"Having been a courtier myself in the court of John Major ... courtiers always amplify the position of their bosses. Blair was also in his glory years and the courtiers were intoxicated by it. That was really the problem. I always made a distinction between the man himself (and indeed Cherie) and the courtiers.
"I never had a problem with the big beasts, the big people - Alastair [Campbell], I got on very well with Alastair. Jonathan [Powell] used to work for me - no problem with Jonathan. [John] Sawers and [Sir David] Manning - old muckers from the Foreign Office. It was down below."
More than once sitting in Washington, our man admits feeling that he was being bypassed as No 10 sought to deal with the "Bushies" directly. There was a regrettable attempt to deny him dinner with the President.
But if Sir Christopher occasionally felt out of the loop, pity poor Jack Straw. The Foreign Secretary hardly gets a mention in the ambassador's narrative of the road to war - something he admits that might have helped to provoke Mr Straw's ire.
"This is where Jack goes bonkers. On the whole, even when we were moving into troubled waters, first with Afghanistan and then Iraq, personally I just didn't find myself dealing with the Foreign Office. The strategic conversations, the big conversations, were all with Downing Street - that's just the way that it came out."
Sir Christopher says his orders from No 10 were to "get up the arse of the White House and stay there". So his book, not surprisingly, is a view from the Bush fundament. He is, he says, "a fan". Neo-cons such as Paul Wolfowitz, Dick Cheney and Condoleezza Rice are generally sympathetically portrayed. So just how bad does the situation in Iraq have to get before he admits it was a mistake?
"I can't answer that question. There were a lot of mistakes at the beginning. I think everyone admits that and I suspect that, if Jeremy's [Greenstock] book ever sees the light of day, it will explain that in some detail." For him, though, the compelling argument is that we cannot yet say to the relatives of the dead that their sacrifice was in vain.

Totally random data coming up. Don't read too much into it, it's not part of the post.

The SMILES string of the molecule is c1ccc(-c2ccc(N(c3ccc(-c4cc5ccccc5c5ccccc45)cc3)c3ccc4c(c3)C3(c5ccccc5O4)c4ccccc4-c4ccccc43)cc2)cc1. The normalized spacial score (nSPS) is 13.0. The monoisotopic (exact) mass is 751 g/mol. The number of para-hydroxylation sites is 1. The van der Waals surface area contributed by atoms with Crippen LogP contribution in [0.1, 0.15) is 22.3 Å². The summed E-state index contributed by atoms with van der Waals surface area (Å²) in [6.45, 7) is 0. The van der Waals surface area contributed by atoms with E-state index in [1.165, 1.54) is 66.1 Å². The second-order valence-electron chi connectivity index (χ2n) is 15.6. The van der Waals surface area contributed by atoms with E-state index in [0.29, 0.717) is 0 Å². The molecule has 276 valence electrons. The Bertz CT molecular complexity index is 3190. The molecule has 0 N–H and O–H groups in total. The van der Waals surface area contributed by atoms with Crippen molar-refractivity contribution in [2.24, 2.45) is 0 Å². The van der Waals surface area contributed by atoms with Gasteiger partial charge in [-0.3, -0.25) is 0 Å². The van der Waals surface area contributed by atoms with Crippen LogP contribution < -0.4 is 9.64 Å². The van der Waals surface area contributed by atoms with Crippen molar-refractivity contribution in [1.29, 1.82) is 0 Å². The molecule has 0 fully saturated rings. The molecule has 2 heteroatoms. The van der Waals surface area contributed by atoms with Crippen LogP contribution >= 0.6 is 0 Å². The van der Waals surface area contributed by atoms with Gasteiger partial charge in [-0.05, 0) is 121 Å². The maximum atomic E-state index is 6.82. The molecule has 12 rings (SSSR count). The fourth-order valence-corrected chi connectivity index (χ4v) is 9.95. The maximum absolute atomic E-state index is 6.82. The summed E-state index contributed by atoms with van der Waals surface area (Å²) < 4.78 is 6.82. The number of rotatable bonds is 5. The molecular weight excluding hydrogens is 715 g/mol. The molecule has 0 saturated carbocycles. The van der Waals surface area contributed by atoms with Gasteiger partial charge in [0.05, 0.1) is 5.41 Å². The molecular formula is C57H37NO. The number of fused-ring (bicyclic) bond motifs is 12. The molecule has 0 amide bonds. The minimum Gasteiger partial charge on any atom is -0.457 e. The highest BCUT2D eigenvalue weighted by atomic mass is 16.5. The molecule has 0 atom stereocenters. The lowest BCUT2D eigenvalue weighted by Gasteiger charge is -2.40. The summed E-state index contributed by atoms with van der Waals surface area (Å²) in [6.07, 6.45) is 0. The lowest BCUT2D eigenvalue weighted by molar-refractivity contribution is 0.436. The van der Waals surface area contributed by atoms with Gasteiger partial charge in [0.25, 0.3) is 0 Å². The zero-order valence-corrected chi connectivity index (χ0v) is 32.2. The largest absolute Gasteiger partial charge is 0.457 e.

"The tipping point for me is something Colin Powell said to me, long before he became Secretary of State. We were talking about the incident in Mogadishu [in which 18 US soldiers were killed]. Powell said the problem about leaving Somalia immediately after Mogadishu is that we gave the impression that their deaths were for nothing. What do we say to the relatives? I look at Iraq now - more than 2,000 American dead, almost 100 British dead. For me the more persuasive argument is that we have to be able to show that their deaths were not in vain, and I believe that we have not yet got to the end of that road that tells us whether we have created something durable, democratic and reasonably stable."
Nor is Sir Christopher in any mood to take lectures from politicians on disclosing the events that led Britain into war.
"There is an imbalance between civil servants and politicians. People say that I breached a trust - well, leave aside the fact that this has gone through the Cabinet Office machine, there seems to be no bar whatsoever on politicians writing books thatcover areas in which they are dealing with civil servants. Yet civil servants are supposed to take a vow of indefinite silence. So give me a break about the breach of trust. So much of this is double standards - and somewhere out there is the public right to know.
"I deliberately took 10 paces back from the serialisation. You've got to live with the outcome. People will say, you shouldn't have serialised at all - well that's also hindsight, isn't it?"
BIOGRAPHY- From Peterhouse to the doghouse
Born: 22 February 1944. His father, Flight Lt R H R Meyer, was killed in action before Christopher was born. Two sons from first marriage. Married Catherine Layelle in 1997.
Educated: Lancing College, Peterhouse, Cambridge. Came top in Foreign Office exams. Johns Hopkins School of Advanced International Studies, Bologna (aka "the spy school").
Career: Stints in Moscow and Madrid before becoming Geoffrey Howe's press secretary in 1984. Had a spell in Washington, and was recalled to London to serve as John Major's press secretary in 1994. Was sent as our man in Washington by Tony Blair in 1997. Retired in 2003. Now chairman of Press Complaints Commission.
To order a copy of DC Confidential at the special price of 17 (rrp 20) with free p&p call Independent Books Direct on 08700 798 897 or order online at